Be, an abbreviation of "boulangerie-épicerie," and fusion of the standard French grocery and bakery, is a sleek outpost stocked with mouth-watering sandwiches and gourmet ingredients galore. Located at 73 Boulevard de Courcelles in the eighth arrondissement, it took Ducasse and well-known baker Eric Kayser two years to fine-tune the concept.
Kayser, who owns 10 bakeries worldwide, created 10 baked varietals for Be, including seaweed bread, cheese bread and "Corinthe" bread with raisins. Meanwhile, Ducasse selected more than 350 grocery items and created elaborate sandwiches and ready-made dishes to eat in or take home. But don’t ask for a ham-and-cheese. Think candied tomatoes, basil and sardines on olive bread. "We offer new convenient ways to eat, adapted to our urban environment," Ducasse says.
Be’s interior also plays the traditional off the inventive. Oak shelves and floors bring the city’s old-fashioned grocery stores to mind, while gleaming steel lends a futuristic edge. Both elements are courtesy of Patrick Jouin, a former disciple of Philippe Starck, who designed the shop.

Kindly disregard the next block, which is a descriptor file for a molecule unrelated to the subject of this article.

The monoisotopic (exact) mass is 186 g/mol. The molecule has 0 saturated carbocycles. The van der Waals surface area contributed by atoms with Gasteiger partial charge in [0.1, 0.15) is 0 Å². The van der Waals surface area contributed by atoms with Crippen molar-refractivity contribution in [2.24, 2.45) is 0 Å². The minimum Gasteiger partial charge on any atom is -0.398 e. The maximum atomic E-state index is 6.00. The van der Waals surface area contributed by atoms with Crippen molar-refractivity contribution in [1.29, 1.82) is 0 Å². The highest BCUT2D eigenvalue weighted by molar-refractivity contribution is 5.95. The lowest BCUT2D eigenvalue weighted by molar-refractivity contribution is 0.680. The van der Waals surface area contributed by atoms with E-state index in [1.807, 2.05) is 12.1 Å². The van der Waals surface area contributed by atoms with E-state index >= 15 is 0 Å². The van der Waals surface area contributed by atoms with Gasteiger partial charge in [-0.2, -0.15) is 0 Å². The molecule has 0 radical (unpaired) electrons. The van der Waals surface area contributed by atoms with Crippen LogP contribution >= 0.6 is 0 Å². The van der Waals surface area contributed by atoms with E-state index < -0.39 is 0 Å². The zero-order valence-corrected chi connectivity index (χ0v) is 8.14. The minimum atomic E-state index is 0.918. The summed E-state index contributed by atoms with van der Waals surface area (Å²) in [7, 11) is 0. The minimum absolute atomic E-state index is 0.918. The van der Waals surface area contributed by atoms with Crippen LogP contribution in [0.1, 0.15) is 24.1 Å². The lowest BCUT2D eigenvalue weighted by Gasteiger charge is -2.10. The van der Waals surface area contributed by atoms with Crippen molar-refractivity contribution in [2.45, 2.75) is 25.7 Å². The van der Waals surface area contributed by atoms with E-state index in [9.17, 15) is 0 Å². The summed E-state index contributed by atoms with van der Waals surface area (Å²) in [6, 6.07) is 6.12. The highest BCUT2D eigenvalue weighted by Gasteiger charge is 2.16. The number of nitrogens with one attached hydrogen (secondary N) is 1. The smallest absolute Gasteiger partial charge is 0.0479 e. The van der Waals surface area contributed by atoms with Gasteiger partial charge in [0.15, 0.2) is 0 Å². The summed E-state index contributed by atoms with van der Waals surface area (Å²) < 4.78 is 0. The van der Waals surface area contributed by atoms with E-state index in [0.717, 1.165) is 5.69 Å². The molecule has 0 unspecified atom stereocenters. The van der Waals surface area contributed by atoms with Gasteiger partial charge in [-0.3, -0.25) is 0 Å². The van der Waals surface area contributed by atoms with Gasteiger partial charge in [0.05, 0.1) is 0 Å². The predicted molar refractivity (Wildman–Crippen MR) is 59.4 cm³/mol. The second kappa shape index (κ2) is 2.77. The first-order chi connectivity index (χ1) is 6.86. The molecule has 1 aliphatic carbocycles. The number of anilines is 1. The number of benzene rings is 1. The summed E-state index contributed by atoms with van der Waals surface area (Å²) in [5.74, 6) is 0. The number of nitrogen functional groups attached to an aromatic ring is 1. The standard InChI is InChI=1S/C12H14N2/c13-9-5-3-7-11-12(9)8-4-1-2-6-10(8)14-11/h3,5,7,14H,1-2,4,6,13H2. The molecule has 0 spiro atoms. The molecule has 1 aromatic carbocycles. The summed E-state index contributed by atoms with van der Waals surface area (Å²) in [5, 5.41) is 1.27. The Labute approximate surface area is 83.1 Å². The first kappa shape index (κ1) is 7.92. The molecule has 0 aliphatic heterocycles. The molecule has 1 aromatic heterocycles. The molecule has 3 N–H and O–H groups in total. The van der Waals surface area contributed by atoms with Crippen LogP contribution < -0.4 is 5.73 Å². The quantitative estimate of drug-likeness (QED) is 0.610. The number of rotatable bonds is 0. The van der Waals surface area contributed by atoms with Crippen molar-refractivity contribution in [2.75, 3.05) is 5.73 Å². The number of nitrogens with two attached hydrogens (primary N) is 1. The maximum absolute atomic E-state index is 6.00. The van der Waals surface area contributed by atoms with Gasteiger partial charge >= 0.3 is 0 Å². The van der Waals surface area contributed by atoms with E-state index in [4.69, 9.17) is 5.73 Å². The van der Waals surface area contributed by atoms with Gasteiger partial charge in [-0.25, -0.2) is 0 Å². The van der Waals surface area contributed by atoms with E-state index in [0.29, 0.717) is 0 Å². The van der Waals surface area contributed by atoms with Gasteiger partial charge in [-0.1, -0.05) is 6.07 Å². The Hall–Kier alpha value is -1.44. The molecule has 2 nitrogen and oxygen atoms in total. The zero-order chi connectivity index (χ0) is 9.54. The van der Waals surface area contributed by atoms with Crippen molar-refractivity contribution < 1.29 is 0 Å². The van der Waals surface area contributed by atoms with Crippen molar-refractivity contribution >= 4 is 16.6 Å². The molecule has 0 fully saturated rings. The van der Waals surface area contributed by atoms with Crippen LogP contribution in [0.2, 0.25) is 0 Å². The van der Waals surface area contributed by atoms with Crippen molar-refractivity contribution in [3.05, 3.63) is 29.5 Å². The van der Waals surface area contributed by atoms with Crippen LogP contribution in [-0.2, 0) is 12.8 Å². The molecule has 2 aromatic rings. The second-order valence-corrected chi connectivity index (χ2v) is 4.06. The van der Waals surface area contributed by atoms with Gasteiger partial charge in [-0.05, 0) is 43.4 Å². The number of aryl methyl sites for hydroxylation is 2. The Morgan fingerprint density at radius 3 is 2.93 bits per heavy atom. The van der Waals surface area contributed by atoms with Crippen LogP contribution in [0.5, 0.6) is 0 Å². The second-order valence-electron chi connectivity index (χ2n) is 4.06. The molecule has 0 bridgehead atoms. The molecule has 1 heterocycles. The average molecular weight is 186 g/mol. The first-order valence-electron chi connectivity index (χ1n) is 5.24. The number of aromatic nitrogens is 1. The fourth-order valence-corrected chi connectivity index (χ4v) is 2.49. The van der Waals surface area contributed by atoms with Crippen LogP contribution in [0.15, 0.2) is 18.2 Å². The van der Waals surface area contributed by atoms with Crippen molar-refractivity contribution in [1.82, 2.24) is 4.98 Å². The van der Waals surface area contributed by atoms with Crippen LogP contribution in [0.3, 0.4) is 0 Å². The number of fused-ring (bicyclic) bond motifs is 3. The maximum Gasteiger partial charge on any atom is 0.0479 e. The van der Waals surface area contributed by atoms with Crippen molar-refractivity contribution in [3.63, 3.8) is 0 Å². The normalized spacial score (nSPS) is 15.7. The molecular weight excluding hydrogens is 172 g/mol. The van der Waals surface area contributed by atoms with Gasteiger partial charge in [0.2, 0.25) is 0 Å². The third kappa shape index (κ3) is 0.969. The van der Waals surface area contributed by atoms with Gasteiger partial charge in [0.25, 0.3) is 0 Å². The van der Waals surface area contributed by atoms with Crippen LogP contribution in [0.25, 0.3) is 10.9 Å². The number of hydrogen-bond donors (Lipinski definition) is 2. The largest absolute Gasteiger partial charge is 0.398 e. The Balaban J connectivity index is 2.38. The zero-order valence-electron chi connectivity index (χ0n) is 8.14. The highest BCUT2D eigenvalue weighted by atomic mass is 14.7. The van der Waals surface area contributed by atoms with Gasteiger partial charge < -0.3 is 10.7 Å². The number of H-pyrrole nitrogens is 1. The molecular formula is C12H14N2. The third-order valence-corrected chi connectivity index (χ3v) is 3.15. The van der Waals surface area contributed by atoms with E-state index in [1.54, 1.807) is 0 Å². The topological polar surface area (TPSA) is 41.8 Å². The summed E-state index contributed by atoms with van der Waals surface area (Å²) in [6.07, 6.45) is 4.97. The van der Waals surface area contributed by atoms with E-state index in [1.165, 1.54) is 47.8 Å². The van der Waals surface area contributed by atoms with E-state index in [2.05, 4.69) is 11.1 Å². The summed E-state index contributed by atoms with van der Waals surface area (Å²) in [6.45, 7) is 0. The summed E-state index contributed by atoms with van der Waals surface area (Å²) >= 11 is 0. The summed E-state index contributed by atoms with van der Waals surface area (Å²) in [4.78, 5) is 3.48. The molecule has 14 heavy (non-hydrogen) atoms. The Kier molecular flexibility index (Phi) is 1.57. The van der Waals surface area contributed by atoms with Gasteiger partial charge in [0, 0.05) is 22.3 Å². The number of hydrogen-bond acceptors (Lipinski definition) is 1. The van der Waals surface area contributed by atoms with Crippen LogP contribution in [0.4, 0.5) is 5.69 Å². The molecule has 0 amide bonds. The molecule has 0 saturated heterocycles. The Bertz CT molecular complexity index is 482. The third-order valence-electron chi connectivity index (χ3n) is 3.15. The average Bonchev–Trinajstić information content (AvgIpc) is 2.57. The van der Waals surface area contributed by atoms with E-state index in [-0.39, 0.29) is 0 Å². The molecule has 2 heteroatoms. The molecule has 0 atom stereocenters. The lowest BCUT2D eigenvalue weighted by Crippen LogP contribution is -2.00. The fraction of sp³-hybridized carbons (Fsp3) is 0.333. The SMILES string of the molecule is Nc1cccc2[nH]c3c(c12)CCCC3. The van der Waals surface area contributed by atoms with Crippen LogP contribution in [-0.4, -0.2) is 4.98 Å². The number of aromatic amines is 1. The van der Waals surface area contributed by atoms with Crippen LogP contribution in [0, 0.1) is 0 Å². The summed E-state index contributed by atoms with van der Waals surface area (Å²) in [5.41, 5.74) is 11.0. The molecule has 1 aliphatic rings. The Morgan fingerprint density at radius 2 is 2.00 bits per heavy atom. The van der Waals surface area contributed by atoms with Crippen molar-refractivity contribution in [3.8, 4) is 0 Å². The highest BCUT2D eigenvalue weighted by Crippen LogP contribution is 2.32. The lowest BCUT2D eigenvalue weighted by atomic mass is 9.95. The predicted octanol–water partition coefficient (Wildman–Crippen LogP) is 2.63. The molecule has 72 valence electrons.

The formula seems to be working — on a recent afternoon, customers at the shop included schoolboys as well as serious gourmets, who stop in to pick up lunch.
Meanwhile, Ducasse is on the move elsewhere in the city. He just refurbished Aux Lyonnais, in the second arrondissement, with partner Thierry De La Brosse and 25-year-old chef Christophe Saintagne. Lyon-style cooking is the focus of the menu at the famous bistro, opened in 1890, and includes all manner of charcuterie, even pig’s head sausage.
But for those who prefer to roll up their sleeves and make like the master, Ducasse has also opened a cooking school in Argenteuil, just outside Paris. For $320 for a day-long session, students learn all about Mediterranean cooking or how to create a multiethnic meal. A small price to pay for a lifetime of Ducasse sandwiches.